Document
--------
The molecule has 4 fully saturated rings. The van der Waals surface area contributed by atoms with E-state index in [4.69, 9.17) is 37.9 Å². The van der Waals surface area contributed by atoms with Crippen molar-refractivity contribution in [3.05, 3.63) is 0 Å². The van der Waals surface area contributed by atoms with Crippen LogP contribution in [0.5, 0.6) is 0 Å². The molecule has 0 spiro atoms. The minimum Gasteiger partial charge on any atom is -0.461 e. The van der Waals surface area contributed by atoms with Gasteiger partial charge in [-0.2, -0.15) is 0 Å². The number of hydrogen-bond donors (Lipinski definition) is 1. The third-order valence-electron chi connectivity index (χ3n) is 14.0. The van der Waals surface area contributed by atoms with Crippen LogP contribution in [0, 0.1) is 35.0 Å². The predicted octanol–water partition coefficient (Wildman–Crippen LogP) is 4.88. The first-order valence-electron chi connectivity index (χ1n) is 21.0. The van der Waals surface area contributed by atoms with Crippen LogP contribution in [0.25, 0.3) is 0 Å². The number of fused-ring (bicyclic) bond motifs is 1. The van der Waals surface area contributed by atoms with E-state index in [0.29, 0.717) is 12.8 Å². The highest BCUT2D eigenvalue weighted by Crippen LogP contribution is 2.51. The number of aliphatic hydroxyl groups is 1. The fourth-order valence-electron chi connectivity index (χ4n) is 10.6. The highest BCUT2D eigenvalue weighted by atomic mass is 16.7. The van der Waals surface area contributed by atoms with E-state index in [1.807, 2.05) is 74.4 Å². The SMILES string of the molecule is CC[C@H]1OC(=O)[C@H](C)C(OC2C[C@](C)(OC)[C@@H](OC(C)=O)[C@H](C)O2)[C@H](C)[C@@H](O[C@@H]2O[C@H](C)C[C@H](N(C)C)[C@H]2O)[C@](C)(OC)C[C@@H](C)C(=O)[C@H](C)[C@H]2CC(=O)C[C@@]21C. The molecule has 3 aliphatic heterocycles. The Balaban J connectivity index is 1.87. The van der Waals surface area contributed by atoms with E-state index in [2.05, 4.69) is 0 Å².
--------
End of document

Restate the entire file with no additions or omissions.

The molecule has 4 fully saturated rings. The van der Waals surface area contributed by atoms with E-state index in [4.69, 9.17) is 37.9 Å². The van der Waals surface area contributed by atoms with Crippen molar-refractivity contribution in [3.05, 3.63) is 0 Å². The van der Waals surface area contributed by atoms with Crippen LogP contribution in [0.5, 0.6) is 0 Å². The molecule has 0 spiro atoms. The minimum Gasteiger partial charge on any atom is -0.461 e. The van der Waals surface area contributed by atoms with Gasteiger partial charge in [-0.2, -0.15) is 0 Å². The number of hydrogen-bond donors (Lipinski definition) is 1. The third-order valence-electron chi connectivity index (χ3n) is 14.0. The van der Waals surface area contributed by atoms with Crippen LogP contribution in [0, 0.1) is 35.0 Å². The predicted octanol–water partition coefficient (Wildman–Crippen LogP) is 4.88. The first-order valence-electron chi connectivity index (χ1n) is 21.0. The van der Waals surface area contributed by atoms with Crippen LogP contribution in [0.25, 0.3) is 0 Å². The number of fused-ring (bicyclic) bond motifs is 1. The van der Waals surface area contributed by atoms with E-state index in [0.29, 0.717) is 12.8 Å². The highest BCUT2D eigenvalue weighted by Crippen LogP contribution is 2.51. The number of aliphatic hydroxyl groups is 1. The fourth-order valence-electron chi connectivity index (χ4n) is 10.6. The highest BCUT2D eigenvalue weighted by atomic mass is 16.7. The van der Waals surface area contributed by atoms with E-state index in [1.807, 2.05) is 74.4 Å². The SMILES string of the molecule is CC[C@H]1OC(=O)[C@H](C)C(OC2C[C@](C)(OC)[C@@H](OC(C)=O)[C@H](C)O2)[C@H](C)[C@@H](O[C@@H]2O[C@H](C)C[C@H](N(C)C)[C@H]2O)[C@](C)(OC)C[C@@H](C)C(=O)[C@H](C)[C@H]2CC(=O)C[C@@]21C. The molecule has 3 aliphatic heterocycles. The Balaban J connectivity index is 1.87. The van der Waals surface area contributed by atoms with E-state index in [2.05, 4.69) is 0 Å².